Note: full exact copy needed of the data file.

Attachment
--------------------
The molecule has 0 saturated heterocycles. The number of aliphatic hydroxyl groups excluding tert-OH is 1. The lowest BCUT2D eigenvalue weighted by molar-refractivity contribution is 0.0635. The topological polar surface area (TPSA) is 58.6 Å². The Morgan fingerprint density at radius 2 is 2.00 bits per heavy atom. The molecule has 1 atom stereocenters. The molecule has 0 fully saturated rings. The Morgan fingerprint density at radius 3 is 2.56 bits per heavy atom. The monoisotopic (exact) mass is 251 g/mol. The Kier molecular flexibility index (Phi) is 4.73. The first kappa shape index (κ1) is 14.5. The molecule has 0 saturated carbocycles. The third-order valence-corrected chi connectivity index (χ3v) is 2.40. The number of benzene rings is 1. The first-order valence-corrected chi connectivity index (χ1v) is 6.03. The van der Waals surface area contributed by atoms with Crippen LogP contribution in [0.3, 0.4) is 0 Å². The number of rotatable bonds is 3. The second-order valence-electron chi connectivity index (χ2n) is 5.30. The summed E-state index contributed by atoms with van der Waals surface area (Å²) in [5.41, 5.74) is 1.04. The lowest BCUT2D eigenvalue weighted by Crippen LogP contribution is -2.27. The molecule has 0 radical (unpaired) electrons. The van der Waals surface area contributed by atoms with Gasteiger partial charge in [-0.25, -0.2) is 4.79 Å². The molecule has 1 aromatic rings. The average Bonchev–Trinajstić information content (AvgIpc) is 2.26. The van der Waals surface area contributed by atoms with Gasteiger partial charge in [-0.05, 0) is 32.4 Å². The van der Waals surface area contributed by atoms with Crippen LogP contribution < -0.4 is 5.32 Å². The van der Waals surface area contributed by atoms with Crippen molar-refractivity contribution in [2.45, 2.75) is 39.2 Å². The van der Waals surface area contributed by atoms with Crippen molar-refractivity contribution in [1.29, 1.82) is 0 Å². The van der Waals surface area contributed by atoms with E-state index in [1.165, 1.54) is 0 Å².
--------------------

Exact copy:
The molecule has 0 saturated heterocycles. The number of aliphatic hydroxyl groups excluding tert-OH is 1. The lowest BCUT2D eigenvalue weighted by molar-refractivity contribution is 0.0635. The topological polar surface area (TPSA) is 58.6 Å². The Morgan fingerprint density at radius 2 is 2.00 bits per heavy atom. The molecule has 1 atom stereocenters. The molecule has 0 fully saturated rings. The Morgan fingerprint density at radius 3 is 2.56 bits per heavy atom. The monoisotopic (exact) mass is 251 g/mol. The Kier molecular flexibility index (Phi) is 4.73. The first kappa shape index (κ1) is 14.5. The molecule has 0 saturated carbocycles. The third-order valence-corrected chi connectivity index (χ3v) is 2.40. The number of benzene rings is 1. The first-order valence-corrected chi connectivity index (χ1v) is 6.03. The van der Waals surface area contributed by atoms with Crippen LogP contribution in [0.3, 0.4) is 0 Å². The number of rotatable bonds is 3. The second-order valence-electron chi connectivity index (χ2n) is 5.30. The summed E-state index contributed by atoms with van der Waals surface area (Å²) in [5.41, 5.74) is 1.04. The lowest BCUT2D eigenvalue weighted by Crippen LogP contribution is -2.27. The molecule has 0 radical (unpaired) electrons. The van der Waals surface area contributed by atoms with Gasteiger partial charge in [-0.25, -0.2) is 4.79 Å². The molecule has 1 aromatic rings. The average Bonchev–Trinajstić information content (AvgIpc) is 2.26. The van der Waals surface area contributed by atoms with Gasteiger partial charge in [-0.05, 0) is 32.4 Å². The van der Waals surface area contributed by atoms with Crippen LogP contribution < -0.4 is 5.32 Å². The van der Waals surface area contributed by atoms with Crippen molar-refractivity contribution in [2.45, 2.75) is 39.2 Å². The van der Waals surface area contributed by atoms with Crippen molar-refractivity contribution in [1.29, 1.82) is 0 Å². The van der Waals surface area contributed by atoms with E-state index in [1.165, 1.54) is 0 Å².